business news in context, analysis with attitude

by Michael Sansolo

A few weeks ago I received an emailed update from my temple announcing a series of upcoming seminars. The first topic seemed both benign and timely:  The power of saying hello.

Makes sense.  During a time of social isolation, this is an appropriate subject, designed to help people understand how to better make social connections with strangers.

Then things got dark.  A lot darker.  Because the next three seminars were focused on a) how to survive a hostage situation, b) how to recognize suspicious or potentially dangerous behavior and c) how to minister to others who might have significant wounds.

It was a reminder of the reality in which we all live.  Especially at a temple, in a time when anti-semitic behavior is on the rise.

My temple has already had one episode of vandalism and a few years back changed the landscaping to create permanent impediments to a truck bomb. I am not a regular temple-goer, but it’s been a long time since I attended services that didn’t have a substantial and visible armed police presence on site.

Sad to say, there is a business lesson in all this.

Far too many recent events have reminded us that stores have become especially vulnerable to attacks and that the presence of firearms in open carry states can quickly lead to panic.

For that reason, I think the sad, yet pro-active approach being taken by my temple is something others need to emulate. We all hope that our personal worlds - schools, churches and temples, stores, malls and more - will never experience random violence, but hopes aren’t enough. We need to prepare for whatever might happen and hope that preparation is never put into action.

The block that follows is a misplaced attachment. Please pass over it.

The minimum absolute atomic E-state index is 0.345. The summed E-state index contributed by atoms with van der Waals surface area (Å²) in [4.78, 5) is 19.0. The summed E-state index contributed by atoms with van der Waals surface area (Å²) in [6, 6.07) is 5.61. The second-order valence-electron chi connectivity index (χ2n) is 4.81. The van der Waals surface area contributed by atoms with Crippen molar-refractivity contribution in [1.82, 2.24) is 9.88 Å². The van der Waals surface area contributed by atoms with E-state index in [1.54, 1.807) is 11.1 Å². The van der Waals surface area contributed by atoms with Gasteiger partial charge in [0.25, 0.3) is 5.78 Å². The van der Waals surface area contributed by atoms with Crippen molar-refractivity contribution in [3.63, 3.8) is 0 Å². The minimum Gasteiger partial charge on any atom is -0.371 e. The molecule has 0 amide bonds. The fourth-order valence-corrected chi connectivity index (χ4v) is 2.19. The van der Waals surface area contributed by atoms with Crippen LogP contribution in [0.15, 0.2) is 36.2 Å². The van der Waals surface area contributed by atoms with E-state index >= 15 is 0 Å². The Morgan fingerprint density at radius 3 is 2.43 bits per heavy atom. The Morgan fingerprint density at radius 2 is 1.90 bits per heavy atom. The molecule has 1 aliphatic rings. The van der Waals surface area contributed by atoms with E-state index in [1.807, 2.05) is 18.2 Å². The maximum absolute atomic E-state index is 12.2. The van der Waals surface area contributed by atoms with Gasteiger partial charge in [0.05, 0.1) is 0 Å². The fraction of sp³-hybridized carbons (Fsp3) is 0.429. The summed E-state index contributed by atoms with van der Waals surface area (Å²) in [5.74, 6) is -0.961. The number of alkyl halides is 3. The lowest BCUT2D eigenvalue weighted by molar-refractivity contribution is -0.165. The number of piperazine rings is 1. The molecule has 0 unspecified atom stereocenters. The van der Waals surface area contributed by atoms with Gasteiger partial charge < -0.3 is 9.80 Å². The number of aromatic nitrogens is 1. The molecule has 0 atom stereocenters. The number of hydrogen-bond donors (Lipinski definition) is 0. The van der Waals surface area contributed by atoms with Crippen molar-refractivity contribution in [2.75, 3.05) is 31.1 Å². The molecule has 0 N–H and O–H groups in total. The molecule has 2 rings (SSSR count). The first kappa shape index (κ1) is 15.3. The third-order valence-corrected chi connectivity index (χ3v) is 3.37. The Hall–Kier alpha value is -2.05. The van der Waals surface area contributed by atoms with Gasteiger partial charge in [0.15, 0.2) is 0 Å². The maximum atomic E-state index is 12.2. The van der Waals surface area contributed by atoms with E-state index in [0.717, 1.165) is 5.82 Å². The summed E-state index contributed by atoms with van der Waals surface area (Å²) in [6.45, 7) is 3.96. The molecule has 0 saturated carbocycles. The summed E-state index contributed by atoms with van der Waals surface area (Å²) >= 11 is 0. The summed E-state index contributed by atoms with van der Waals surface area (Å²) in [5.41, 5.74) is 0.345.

Much like my temple, retailers need to educate staff on all the same kinds of issues so that they and customers can best be cared for in case the not-so-unthinkable happens.

But I'd like to think there is a lesson in my temple's offering a seminar on the power of saying hello. 

Perhaps by greeting people (both customers and fellow staffers) and making that a standard and regular occurrence, and by giving staff tips on how to spot potentially dangerous situations, we can prevent things from escalating.  At a minimum it might help create a friendlier store environment for everyone.

Most certainly, it couldn’t hurt.

Michael Sansolo can be reached via email at

His book, “THE BIG PICTURE:  Essential Business Lessons From The Movies,” co-authored with Kevin Coupe, is available here.

And, his book "Business Rules!" is available from Amazon here.